Why do critics of the long gun registry persistently ignore this simple truth? Enforcing the registry DOES prevent crime. Since its creation, close to 23,000 firearms licenses have been refused or revoked because of just this kind of public safety concern. And it only costs $3 million a year to maintain, despite gun lobby bluster.
For years now this “tough on crime” government has encouraged the flouting of the Firearms Act—still law in this land, despite their efforts to ignore it. They instituted an “amnesty” for those who failed to renew their gun licenses and waived or refunded licensing fees, over $120 million-worth. Far from being “tough on crime,” they actually facilitate law-breaking!
Canada's Supreme Court has ruled, “The registration provisions cannot be severed from the rest of the Act. The licensing provisions require everyone who possesses a gun to be licensed; the registration provisions require all guns to be registered. These portions of the Firearms Act are both tightly linked to Parliament’s goal of promoting safety by reducing the misuse of any and all firearms. Both portions are integral and necessary to the operation of the scheme.” 
Const. Pham’s shooting is a tragedy--for his family, his community, for us all, as is the death of Mr. Preston. But just imagine how much more danger our cops will be in when they pull us over to sample our breath if our gun laws are even further eroded.

Wednesday 5 December 2012

My Encounter with Canada Writes: Close Encounters with Science

I just finished up a rewarding stint as a reader with CBC's Canada Writes, science edition. The latest theme was "Close Encounters with Science." It was a moving and humbling experience.

The challenge:

"Send us a true personal story of a close encounter you had with science and technology. We were looking for personal stories that gave us an insight into human nature and how changes in our understanding of the world have made a lasting effect on who we are."

Along with Scott Fotheringham, I read through the 600+ submissions and sent in my choices (I was limited to 15...) Here's the longlist, 29 stories that are worth your time. 

Twenty-nine: makes me think Scott and I only agreed on one, lol. But the truth is, it was incredibly hard to choose. I could have selected 50, or more, that were worthwhile!

(Scott, by the way, is a novelist and PhD from Cornell who no longer works in science, either. I think we probably should talk...:)

 Enjoy this trailer for his well-reviewed speculative novel, The Rest is Silence; I look forward to reading it very soon.


 Here is an excerpt of the interview I did with Canada Writes my experience reading for the contest:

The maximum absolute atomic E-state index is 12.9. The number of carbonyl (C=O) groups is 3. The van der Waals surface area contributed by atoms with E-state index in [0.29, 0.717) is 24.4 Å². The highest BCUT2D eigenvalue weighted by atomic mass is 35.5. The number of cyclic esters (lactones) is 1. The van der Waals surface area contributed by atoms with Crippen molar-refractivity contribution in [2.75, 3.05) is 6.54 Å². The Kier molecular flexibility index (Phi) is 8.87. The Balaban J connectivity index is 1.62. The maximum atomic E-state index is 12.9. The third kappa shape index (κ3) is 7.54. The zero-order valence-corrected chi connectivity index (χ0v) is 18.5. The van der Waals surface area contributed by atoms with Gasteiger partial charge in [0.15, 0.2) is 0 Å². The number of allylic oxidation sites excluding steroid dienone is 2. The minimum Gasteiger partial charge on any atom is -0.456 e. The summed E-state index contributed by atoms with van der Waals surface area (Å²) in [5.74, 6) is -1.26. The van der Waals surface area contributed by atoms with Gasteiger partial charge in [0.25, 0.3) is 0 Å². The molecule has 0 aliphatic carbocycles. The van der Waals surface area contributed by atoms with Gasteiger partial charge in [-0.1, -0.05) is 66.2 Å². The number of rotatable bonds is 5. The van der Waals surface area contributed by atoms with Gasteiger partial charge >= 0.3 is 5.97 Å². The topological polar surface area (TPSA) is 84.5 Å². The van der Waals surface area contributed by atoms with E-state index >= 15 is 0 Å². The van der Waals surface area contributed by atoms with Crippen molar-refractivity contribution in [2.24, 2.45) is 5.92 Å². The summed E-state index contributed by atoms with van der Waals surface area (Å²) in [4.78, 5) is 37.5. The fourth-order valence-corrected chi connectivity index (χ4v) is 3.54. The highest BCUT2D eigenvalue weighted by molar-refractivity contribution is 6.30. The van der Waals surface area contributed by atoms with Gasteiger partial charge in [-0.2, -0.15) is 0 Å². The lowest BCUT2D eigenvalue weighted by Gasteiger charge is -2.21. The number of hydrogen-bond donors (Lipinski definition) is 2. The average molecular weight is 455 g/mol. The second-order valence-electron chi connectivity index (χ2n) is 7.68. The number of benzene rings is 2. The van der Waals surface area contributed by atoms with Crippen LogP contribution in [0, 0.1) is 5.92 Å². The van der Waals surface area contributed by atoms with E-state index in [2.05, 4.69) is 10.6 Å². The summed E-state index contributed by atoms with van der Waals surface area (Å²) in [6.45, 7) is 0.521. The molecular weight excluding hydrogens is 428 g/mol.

Can you describe a couple of the stories from the challenge that struck you as standouts?

There were so many wonderful stories, it was hard to choose. But some were just stellar. “Firsts,” about a technician working overnight at the hospital, analyzing blood sent from the ER. Who thinks about the lab tech? We get these machine readouts from our blood tests…we don’t really think about the person at the other end of the pipette. The writer had me right there with him (or her), feeling the weight of the world on his shoulders when called upon to diagnose leukemia in a child. That really touched me. There were many, many stories about electrification, and television. About all kinds of things: Skype and texting, the moon walk. Many were about children learning from their parents; “The New Age” is a quiet story of a kid going outside with Dad and brother to watch Sputnik pass overhead one night in October 1957. “Better Living Through Chemistry,” about what getting the meds right has meant to a person with schizophrenia. A woman who waited six months for an MRI and was so distressed by its claustrophobic nature, she stopped the test. How she was able to depend “on the kindness of strangers.” One about a teacher who knew how to talk physics so that young guys would listen. The experiment a six-year-old designed to identify the tooth fairy…I could go on and on. It was the way the writers communicated the meaning, the emotion, the small epiphanies attached to the scientific or technological experience. The stories I chose all answered that question: how did you feel when it happened? And they did it by bringing me along on the journey.

You can read the 29 stories on the longlist here. Congratulations to all who entered!

"The next task is in the capable hands of CBC host and author Nora Young, who will select the winner of this challenge. That person will receive $1,000 from the Canada Council for the Arts.

The winner will be announced on Canada Writes on Wednesday, December 5th. Stay tuned!"